Arnold Palmer's own account of his life story is characterized by the honesty and vigour of the man, and covers not only his childhood and early family life, but also his years in the Coast Guard service, his marriage to Winnie Palmer, his rise to fame as a golfer and his life since then.Arnold Palmer's own account of his life story is characterized by the honesty and vigour of the man, and covers not only his childhood and early family life, but also his years in the Coast Guard service, his marriage to Winnie Palmer, his rise to fame as a golfer and his life since then.Read Less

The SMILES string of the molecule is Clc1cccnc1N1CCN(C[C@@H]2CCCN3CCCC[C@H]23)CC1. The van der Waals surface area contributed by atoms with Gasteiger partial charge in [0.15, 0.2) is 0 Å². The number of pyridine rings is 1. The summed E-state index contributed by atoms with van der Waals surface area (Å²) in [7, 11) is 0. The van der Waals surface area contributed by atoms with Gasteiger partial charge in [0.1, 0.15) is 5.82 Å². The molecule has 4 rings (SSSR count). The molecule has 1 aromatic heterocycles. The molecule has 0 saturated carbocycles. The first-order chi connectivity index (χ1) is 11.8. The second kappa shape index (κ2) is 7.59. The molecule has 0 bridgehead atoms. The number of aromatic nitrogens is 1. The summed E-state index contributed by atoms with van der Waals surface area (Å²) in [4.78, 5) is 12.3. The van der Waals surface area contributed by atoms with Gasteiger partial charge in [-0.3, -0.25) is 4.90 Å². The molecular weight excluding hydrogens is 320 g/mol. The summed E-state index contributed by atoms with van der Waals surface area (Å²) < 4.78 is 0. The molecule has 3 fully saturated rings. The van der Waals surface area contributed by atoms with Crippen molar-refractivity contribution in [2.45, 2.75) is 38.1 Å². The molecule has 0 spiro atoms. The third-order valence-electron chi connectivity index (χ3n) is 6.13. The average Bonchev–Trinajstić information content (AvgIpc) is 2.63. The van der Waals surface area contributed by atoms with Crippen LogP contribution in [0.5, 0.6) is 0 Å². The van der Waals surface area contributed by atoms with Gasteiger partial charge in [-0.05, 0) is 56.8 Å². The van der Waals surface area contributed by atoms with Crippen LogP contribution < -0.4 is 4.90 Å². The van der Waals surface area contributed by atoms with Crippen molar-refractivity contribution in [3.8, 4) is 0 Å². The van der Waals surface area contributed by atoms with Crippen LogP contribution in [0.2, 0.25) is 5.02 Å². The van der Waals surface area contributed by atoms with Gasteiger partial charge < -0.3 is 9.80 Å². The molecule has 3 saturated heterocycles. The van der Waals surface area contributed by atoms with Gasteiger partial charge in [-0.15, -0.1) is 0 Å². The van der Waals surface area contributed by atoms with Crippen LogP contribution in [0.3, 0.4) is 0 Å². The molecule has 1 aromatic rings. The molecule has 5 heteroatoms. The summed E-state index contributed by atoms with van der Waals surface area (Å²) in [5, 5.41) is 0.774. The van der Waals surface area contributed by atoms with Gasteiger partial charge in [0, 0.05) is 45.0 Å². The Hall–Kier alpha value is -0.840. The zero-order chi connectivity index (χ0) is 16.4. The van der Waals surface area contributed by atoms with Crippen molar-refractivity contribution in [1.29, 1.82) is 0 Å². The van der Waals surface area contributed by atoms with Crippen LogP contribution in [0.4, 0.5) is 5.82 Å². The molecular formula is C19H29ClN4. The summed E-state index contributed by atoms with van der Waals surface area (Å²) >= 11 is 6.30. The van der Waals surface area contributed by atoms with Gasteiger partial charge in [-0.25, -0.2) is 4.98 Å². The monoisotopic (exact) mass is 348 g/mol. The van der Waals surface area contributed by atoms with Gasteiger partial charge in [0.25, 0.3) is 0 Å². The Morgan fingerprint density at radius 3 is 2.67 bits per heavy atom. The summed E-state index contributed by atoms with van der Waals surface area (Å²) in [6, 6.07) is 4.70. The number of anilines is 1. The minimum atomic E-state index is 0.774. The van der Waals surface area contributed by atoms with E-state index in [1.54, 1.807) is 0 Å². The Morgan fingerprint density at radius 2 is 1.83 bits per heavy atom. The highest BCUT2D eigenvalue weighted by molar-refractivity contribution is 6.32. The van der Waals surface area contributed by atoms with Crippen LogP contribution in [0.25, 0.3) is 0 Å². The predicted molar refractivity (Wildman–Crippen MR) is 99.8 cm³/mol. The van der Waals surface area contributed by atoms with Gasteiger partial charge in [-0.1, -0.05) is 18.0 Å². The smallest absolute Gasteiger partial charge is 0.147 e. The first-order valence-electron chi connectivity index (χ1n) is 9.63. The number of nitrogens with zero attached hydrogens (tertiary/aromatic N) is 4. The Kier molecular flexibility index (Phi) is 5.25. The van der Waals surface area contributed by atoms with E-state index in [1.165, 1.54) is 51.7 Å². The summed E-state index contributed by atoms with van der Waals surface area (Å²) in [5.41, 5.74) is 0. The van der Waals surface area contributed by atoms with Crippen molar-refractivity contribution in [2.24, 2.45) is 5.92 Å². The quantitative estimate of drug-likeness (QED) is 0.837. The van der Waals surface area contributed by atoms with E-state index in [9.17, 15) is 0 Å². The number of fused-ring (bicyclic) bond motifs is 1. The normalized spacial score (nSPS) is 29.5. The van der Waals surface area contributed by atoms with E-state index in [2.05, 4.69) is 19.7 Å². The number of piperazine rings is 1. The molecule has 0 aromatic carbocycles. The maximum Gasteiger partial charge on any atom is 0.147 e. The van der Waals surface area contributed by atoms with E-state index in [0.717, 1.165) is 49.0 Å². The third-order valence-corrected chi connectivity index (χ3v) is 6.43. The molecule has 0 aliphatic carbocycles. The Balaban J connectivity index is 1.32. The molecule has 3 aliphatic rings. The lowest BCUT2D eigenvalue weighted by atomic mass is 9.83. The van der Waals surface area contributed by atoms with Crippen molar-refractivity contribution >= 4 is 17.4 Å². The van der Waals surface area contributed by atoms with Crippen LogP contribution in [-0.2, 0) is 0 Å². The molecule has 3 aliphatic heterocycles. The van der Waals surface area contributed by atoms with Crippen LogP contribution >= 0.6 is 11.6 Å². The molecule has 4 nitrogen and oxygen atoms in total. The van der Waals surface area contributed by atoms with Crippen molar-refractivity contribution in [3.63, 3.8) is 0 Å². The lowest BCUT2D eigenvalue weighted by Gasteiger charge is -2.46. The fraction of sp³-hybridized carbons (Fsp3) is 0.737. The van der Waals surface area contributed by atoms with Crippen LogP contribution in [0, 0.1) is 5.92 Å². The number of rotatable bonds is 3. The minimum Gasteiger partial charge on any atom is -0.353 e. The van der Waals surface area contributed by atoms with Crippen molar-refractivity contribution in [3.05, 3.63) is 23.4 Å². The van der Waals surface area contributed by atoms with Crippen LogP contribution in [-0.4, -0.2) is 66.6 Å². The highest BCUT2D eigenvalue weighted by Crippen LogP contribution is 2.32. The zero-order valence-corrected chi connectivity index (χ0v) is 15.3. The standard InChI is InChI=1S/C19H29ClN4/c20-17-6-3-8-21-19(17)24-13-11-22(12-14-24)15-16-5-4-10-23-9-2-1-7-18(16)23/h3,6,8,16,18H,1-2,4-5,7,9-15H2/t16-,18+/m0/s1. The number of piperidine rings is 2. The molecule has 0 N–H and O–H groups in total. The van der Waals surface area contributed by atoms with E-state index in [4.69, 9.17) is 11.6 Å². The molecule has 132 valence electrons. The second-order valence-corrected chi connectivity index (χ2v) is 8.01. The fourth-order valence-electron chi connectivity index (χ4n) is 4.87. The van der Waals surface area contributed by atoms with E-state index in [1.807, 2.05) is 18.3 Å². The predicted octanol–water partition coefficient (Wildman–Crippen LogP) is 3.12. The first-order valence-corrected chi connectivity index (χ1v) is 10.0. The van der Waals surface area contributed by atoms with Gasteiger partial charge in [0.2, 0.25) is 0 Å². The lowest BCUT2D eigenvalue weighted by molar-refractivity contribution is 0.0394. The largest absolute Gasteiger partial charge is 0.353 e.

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Publishers Weekly, 1999-03-29 While his peak playing time was some 30-plus years ago, Palmer, who has been battling prostate cancer since early 1997, remains a beloved figure and a symbol of the grace of golf. Palmer grew up poor in Youngstown, Pa., where his father eventually became course superintendent and head pro at the Latrobe Country Club. From the time he could hold an iron, Palmer spent as much time as possible playing the game with his "Pap," a hot-tempered disciplinarian, but he remained outside of club culture. On seeing Babe Didrikson Zaharias play, Palmer realized "how great it would be to make lots of people?complete strangers at that?ooh and aah over a golf shot." After attending Wake Forest on scholarship (where his roommate was killed in a car accident) and spending some time in the Coast Guard, Palmer went on the amateur circuit, barely stopping for a honeymoon with Winnie, his wife of nearly 50 years. In animated detail, his autobiography chronicles these events and the subsequent ups and downs of his career and personal life, including his first victories on the tour, his relationship with rival Jack Nicklaus, his friendship with Dwight Eisenhower, the decline of his game in the mid-1960s, his forays into the endorsement arena, his flying lessons and more. Palmer appears intelligent and artless when discussing the problem of "whites only" clubs as he recalls the 1965 PGA Championship he hosted, barred from California because of its exclusionary policies: "it wasn't in my nature to openly attack the organization." Most thrilling to fans will be his shot-by-shot perspective on legendary golf matches, such as the 1960 U.S. Open, where Palmer, Hogan and Nicklaus converged. While not quite a hole in one, this memoir shoots below? that is, better than?par. Major ad/promo; first serial to Golf magazine; Literary Guild selection. (Apr.)
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